You can always count on the massive Pass’portes du Soleil in the Swiss/French Alps to have an expo area that puts most other events to shame.
Along with the plentiful meat, cheese and drink on offer to entrants there are massive trade stands from the likes of Lapierre, Scott, SRAM and many more, so there’s always plenty to see off the bike.
So, as Matt and Jon were in Les Gets to attend the 2012 Lapierre launch and to shoot a feature on the Pass’portes du Soleil for Issue 68 (subscribe now!), they strolled about Les Gets with a beautiful combination of cheese overdose, arm pump and mild sunstroke and were ushered into the welcome shade of the SRAM stand.
There they were fed small and tasty cups of coffee and shown lots of shiny new things that’ll be available from the SRAM mega-corp for 2012 as well as being given the “Rock Shox Book of Expertise”, which made them feel rather special.
Internally routed Reverb Stealth launched for OEM customers
The thing that got us the most excited was the new Rock Shox Reverb Stealth post. The only thing that’s annoying about the Reverb (and all of the other uppy downy posts out there) is the fact there’s a cable flopping about on the outside, catching on the tyre when the post is dropped, rubbing on the frame and just waiting for some accident to rip it out – although hasn’t happened to any of the Reverbs being ridden in the office yet.
The Reverb Stealth gets round those pitfalls by taking the hose for the hydraulic remote out the bottom of the post and inside the frame, keeping everything looking neat and out of the way. Obviously you need a frame specifically designed for this so the Reverb Stealth is only going to be available on new bikes from Trek and Scott for 2012.
The guts are positioned upside down but you’ll still be able to bleed it from the top, which should make installation slightly less of a faff. Hopefully this will become a more common fitment, although it might make mechanics that struggled with internal gear cable routing even more miserable.
Standard Reverb gets new hose fittings and travel options
The normal Reverb has had a bit of a tweak too, with new threaded barb hose fittings at either end and there’s now a 100mm travel option as well as the 125mm if you don’t need that much travel to fit your frame. Going the other way, an ‘Enduro collar’ will also be available which clamps onto the upper to limit the travel if you don’t want the post going all the way down.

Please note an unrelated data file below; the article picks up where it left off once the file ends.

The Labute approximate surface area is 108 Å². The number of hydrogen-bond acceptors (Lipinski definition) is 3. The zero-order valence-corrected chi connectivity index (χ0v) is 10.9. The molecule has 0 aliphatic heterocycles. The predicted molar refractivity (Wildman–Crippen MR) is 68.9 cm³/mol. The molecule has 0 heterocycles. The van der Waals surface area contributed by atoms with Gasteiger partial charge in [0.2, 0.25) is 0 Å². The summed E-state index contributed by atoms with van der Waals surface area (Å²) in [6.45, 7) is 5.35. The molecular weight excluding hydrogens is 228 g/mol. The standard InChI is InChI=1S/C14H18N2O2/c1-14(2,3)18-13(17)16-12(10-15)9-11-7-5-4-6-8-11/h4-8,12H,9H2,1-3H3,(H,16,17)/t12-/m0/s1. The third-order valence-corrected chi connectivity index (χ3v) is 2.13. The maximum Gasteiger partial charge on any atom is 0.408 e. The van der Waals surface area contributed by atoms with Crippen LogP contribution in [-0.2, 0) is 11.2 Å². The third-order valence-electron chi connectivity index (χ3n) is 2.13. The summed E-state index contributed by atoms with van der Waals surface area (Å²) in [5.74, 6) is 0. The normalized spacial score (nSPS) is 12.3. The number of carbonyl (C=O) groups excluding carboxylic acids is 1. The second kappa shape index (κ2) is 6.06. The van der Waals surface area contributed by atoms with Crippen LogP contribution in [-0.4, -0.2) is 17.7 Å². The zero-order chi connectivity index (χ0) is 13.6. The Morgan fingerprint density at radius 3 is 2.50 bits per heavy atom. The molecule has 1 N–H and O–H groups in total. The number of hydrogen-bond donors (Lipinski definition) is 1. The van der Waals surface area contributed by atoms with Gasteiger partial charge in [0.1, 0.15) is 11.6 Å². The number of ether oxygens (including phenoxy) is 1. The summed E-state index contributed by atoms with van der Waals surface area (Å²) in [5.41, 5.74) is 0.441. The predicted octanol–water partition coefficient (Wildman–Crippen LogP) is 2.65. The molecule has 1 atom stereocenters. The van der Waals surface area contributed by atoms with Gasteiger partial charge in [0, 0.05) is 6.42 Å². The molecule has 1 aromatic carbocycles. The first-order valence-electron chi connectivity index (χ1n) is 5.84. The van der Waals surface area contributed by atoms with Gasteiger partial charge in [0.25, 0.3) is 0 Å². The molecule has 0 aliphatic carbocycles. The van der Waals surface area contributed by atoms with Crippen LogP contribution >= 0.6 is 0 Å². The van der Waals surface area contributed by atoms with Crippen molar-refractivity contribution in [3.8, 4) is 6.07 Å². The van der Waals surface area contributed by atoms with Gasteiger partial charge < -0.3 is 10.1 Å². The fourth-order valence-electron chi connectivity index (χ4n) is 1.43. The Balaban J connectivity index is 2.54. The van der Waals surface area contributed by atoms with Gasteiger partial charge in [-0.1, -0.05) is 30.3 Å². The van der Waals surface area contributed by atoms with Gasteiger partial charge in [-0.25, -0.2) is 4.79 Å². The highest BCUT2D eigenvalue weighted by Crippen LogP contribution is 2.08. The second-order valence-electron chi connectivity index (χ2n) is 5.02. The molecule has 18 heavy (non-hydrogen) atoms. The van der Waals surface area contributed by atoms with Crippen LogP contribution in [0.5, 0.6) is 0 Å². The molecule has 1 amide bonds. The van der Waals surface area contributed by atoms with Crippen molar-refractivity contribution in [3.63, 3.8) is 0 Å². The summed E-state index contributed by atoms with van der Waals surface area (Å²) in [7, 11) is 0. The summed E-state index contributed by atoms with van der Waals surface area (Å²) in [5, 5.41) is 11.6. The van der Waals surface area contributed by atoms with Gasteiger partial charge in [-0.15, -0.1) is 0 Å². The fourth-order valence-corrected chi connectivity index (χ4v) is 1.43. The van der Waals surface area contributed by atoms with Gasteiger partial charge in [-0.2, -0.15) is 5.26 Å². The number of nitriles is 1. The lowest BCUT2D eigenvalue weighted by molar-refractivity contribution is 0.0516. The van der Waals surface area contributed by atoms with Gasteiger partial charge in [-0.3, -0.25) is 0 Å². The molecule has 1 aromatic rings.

New SRAM X0 DH rear mech for close ratio setups
In other news – and rather fittingly, because Morzine and Les Get will be host to most of Britain’s downhillers at one point or another during the summer – we were also shown the new SRAM X0 DH kit we had a very brief sneak peek at earlier.
The SRAM X0 DH rear mech isn’t just a short cage version of their regular X0 rear mech – it’s specifically designed to work better with the smaller ratio cassettes downhillers prefer, with a longer ‘p-knuckle’, (where the cage attaches to the body of the mech) to better follow the profile of a short ratio cassette. It’ll work with up to a 28T cassette and is compatible with any of the 10spd SRAM shifters.
Downhill specific SRAM X0 carbon chainset
There’s also first for the world of downhill – a full carbon SRAM X0 DH chainset. Tested as a ‘Black Box’ product under a whole host of SRAM tame pro downhillers, the crankarms are actually the same as regular X0 and they’ve proved to be strong enough to put up with the rigours of World Cup level racing.
The difference is in the availability of shorter length arms (165 and 170mm), more axle lengths and a new, single ring specific spider, which has thicker and stronger tabs. It also uses the common 104mm BCD chainring size which opens up plenty of options for different rings and chaindevices, although there is now an X0 chaindevice, built in conjunction with MRP and based on their G2 SL guide. Although it has DH written on it, it should be just the trick for running a single ring setup for trail or Gravity Enduro racing use…
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Report by Jon Woodhouse